[DIAGRAM]A rapid method for the quantitation of total sugars in pyrolysis liquids using high-performance liquid chromatography (HPLC) was developed. The method avoids the tedious and time-consuming sample preparation required by current analytical methods. It is possible to directly analyze hydrolyzed pyrolysis liquids, bypassing the neutralization step usually required in determination of total sugars. A comparison with traditional methods was used to determine the validity of the results. The calibration curve coefficient of determination on all standard compounds was >0.999 using a refractive index detector. The relative standard deviation for the new method was 1.13%. The spiked sugar recoveries on the pyrolysis liquid samples were between 104 and 105%. The research demonstrates that it is possible to obtain excellent accuracy and efficiency using HPLC to quantitate glucose after acid hydrolysis of polymeric and oligomeric sugars found in fast pyrolysis bio-oils without neutralization.

Continuous Production of Sugars from Pyrolysis of Acid-Infused Lignocellulosic Biomass

[DIAGRAM]Dustin L. Dalluge, Tannon Daugaard, Patrick Johnston, Najeeb Kuzhiyil, Mark M. Wright, and Robert C. Brown (2014), Green Chemistry

Although pyrolysis of carbohydrate-rich biomass should theoretically yield large amounts of sugar, the presence of alkali and alkaline earth metals (AAEMs) in most biomass prevents this from happening. Even in small amounts, AAEM strongly catalyzes the fragmentation of holocellulose to light oxygenates compared to the thermally-induced breaking of glycosidic bonds that yield anhydrosugars. The concept of AAEM passivation, by which the catalytic activity of AAEMs can be suppressed to enhance thermal depolymerization of lignocellulose to sugars, has been previously established at the microgram scale using batch reactors. The feasibility of increasing sugar yield via AAEM passivation has not been previously demonstrated at the kilogram scale in a continuous flow reactor. The goal of this research is to demonstrate the enhanced production of sugars from AAEM passivated feedstocks in a continuous auger pyrolyzer at the kilogram scale. Alkali and alkaline earth metal passivation prior to pyrolysis increased total sugars from red oak by 105% compared to conventional pyrolysis, increasing from 7.8 wt% to 15.9 wt% of feedstock. Light oxygenates and non-condensable gases (NCGs) simultaneously decreased 45%, from 27.1 wt% to 14.7 wt% of feedstock as a result of AAEM passivation. Similarly, AAEM passivation of switchgrass increased total sugars by 259%, from 4.5 wt% to 16.2 wt% of feedstock, while the light oxygenates and NCGs decreased by 48%, from 20.0 wt% to 10.5 wt% of feedstock. An undesirable outcome of AAEM passivation was an increase in char production, increasing by 65% and 30% for pyrolysis of red oak and switchgrass, respectively. Loss of lignin-derived phenolic compounds from the bio-oil can explain 67% and 38% of the increase in char for red oak and switchgrass, respectively. The remaining 33% char increase for red oak (3.1 wt% char) and 62% char increase for switchgrass (4.0 wt% char) appear to be from carbonization of sugars released during pyrolysis of acid-infused biomass.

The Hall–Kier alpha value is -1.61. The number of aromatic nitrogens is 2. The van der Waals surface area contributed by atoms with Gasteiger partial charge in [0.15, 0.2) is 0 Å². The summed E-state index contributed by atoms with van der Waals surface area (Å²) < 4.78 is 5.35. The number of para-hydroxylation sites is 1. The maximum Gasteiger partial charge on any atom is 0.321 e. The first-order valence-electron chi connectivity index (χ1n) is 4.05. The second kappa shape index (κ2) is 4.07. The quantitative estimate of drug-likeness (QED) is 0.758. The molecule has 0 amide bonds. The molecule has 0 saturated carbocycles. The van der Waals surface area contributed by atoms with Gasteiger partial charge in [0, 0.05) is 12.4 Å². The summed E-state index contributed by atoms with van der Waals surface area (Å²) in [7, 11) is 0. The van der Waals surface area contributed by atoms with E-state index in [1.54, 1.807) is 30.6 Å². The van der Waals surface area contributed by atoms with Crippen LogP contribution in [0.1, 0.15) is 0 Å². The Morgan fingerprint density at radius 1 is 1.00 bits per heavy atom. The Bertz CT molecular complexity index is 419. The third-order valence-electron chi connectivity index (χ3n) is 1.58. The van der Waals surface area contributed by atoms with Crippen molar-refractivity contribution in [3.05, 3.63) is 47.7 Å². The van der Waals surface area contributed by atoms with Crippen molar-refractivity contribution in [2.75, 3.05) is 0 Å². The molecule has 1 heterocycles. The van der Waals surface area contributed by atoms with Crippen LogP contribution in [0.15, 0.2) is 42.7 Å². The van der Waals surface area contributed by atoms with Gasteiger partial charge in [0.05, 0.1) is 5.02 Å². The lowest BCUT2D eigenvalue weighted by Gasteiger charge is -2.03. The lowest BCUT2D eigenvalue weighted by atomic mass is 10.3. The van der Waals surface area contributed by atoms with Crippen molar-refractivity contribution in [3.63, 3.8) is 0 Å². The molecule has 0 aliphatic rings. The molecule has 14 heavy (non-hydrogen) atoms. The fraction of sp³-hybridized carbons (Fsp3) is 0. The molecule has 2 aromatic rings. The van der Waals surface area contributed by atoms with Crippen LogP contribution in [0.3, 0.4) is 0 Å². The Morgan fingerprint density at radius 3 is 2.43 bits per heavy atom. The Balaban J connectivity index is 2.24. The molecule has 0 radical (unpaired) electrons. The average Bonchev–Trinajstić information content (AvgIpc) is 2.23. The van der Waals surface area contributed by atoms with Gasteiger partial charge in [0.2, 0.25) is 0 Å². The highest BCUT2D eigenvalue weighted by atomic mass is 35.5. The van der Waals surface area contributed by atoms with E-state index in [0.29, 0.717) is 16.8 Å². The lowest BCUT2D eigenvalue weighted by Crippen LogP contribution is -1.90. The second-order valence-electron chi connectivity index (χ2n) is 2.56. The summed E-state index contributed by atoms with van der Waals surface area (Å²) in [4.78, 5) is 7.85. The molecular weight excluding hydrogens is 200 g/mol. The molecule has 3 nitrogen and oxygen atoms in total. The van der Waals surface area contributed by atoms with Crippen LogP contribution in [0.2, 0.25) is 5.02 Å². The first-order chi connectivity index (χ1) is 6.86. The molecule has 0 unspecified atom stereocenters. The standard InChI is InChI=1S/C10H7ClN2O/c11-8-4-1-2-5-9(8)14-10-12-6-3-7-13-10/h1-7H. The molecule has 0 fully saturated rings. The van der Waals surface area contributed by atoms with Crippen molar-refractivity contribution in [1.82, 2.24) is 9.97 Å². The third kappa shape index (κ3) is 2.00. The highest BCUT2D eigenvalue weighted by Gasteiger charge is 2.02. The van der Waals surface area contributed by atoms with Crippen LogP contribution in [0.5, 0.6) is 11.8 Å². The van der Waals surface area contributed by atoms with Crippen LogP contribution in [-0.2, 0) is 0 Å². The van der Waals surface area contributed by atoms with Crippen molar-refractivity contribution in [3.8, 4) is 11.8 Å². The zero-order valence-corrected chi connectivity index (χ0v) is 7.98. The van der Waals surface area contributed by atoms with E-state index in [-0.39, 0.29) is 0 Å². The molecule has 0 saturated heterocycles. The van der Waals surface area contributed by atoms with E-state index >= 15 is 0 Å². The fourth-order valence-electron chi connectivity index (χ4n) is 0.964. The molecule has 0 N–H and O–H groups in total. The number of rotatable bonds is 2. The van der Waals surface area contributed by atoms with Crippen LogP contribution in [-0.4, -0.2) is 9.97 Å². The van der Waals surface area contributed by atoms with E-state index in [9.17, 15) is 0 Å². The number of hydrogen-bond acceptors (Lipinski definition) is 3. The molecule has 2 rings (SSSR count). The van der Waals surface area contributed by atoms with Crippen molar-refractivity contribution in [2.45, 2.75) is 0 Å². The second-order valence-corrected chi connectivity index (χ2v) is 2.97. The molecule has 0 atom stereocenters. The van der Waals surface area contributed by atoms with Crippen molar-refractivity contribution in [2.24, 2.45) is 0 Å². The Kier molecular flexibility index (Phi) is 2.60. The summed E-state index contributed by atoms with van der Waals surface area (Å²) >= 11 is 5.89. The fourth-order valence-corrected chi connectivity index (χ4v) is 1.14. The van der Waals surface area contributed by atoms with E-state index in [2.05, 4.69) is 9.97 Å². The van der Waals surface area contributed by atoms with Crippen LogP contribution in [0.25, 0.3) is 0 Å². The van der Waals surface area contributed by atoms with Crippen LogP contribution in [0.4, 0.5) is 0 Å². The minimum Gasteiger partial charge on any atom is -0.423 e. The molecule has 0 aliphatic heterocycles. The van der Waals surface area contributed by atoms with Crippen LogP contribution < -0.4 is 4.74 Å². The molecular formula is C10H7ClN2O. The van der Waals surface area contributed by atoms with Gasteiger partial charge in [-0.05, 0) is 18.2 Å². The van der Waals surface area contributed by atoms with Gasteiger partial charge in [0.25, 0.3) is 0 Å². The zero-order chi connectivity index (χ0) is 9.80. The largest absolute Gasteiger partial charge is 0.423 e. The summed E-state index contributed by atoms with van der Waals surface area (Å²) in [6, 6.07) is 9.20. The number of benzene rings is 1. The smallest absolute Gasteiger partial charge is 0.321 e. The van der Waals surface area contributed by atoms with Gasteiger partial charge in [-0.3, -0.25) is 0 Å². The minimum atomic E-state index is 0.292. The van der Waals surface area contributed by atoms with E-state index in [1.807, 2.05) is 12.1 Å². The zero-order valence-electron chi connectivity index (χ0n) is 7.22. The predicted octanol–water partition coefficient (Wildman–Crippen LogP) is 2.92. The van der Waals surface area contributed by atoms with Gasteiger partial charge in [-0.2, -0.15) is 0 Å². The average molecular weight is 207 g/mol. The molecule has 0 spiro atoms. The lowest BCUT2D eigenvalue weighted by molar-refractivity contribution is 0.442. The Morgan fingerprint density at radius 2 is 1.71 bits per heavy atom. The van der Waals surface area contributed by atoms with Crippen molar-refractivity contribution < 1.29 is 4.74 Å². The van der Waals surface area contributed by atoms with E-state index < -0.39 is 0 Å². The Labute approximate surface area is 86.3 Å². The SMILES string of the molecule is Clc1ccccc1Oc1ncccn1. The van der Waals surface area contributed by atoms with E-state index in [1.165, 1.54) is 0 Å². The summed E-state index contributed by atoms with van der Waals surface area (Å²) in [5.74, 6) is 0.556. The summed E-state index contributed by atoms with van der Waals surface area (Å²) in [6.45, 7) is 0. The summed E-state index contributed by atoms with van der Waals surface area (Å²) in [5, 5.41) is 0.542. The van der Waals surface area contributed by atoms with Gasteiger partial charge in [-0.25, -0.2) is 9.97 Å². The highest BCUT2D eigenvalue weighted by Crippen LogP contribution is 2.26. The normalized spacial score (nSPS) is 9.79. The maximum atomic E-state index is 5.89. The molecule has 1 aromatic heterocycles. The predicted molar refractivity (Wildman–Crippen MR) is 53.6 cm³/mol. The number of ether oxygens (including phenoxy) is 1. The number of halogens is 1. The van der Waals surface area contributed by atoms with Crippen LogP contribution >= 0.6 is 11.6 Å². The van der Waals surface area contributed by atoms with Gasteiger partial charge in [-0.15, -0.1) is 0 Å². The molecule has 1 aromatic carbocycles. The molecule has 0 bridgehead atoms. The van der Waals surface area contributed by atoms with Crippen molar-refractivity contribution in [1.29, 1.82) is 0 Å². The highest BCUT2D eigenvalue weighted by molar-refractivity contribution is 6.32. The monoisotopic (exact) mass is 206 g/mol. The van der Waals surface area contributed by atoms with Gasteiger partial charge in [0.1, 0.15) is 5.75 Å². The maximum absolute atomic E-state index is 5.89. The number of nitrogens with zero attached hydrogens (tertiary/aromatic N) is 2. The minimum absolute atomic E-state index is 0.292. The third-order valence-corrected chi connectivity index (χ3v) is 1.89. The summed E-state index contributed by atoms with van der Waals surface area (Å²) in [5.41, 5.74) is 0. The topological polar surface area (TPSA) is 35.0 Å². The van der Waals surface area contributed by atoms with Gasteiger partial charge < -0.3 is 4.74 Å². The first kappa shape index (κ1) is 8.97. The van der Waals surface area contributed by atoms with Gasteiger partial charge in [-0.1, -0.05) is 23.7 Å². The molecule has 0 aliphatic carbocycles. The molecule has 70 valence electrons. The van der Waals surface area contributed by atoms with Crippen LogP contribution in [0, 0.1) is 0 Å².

Production of Clean Pyrolytic Sugars for Fermentation

Marjorie R. Rover, Patrick A. Johnston, Tao Jin, Ryan G. Smith, Robert C. Brown, and Laura Jarboe (2014), ChemSusChem

This study explores the separate recovery of sugars and phenolic oligomers produced during fast pyrolysis with the effective removal of contaminants from the separated pyrolytic sugars to produce a substrate suitable for fermentation without hydrolysis. The first two stages from a unique recovery system capture “heavy ends”, mostly water-soluble sugars and water-insoluble phenolic oligomers. The differences in water solubility can be exploited to recover a sugar-rich aqueous phase and a phenolic-rich raffinate. Over 93 wt% of the sugars is removed in two water washes. These sugars contain contaminants such as low-molecular-weight acids, furans, and phenols that could inhibit successful fermentation. Detoxification methods were used to remove these contaminants from pyrolytic sugars. The optimal candidate is NaOH overliming, which results in maximum growth measurements with the use of ethanol-producing Escherichia coli.

Techno-economic Analysis of Monosaccharide Production via Fast Pyrolysis of Lignocellulose

Yanan Zhang, Tristan R. Brown, Guiping Hu, Robert C. Brown (2013), Bioresource Technology

The economic feasibility of a facility producing monosaccharides, hydrogen and transportation fuels via fast pyrolysis and upgrading pathway was evaluated by modeling a 2000 dry metric ton biomass/day facility using Aspen Plus®. Equipment sizing and cost were based on Aspen Economic Evaluation® software. The results indicate that monosaccharide production capacity could reach 338 metric tons/day. Co-product yields of hydrogen and gasoline were 23.4 and 141 metric tons/day, respectively. The total installed equipment and total capital costs were estimated to be $210 million and $326 million, respectively. A facility internal rate of return (IRR) of 11.4% based on market prices of $3.33/kg hydrogen, $2.92/gal gasoline and diesel, $0.64/kg monosaccharide was calculated. Sensitivity analysis demonstrates that fixed capital cost, feedstock cost, product yields, and product credits have the greatest impacts on facility IRR. Further research is needed to optimize yield of sugar via the proposed process to improve economic feasibility.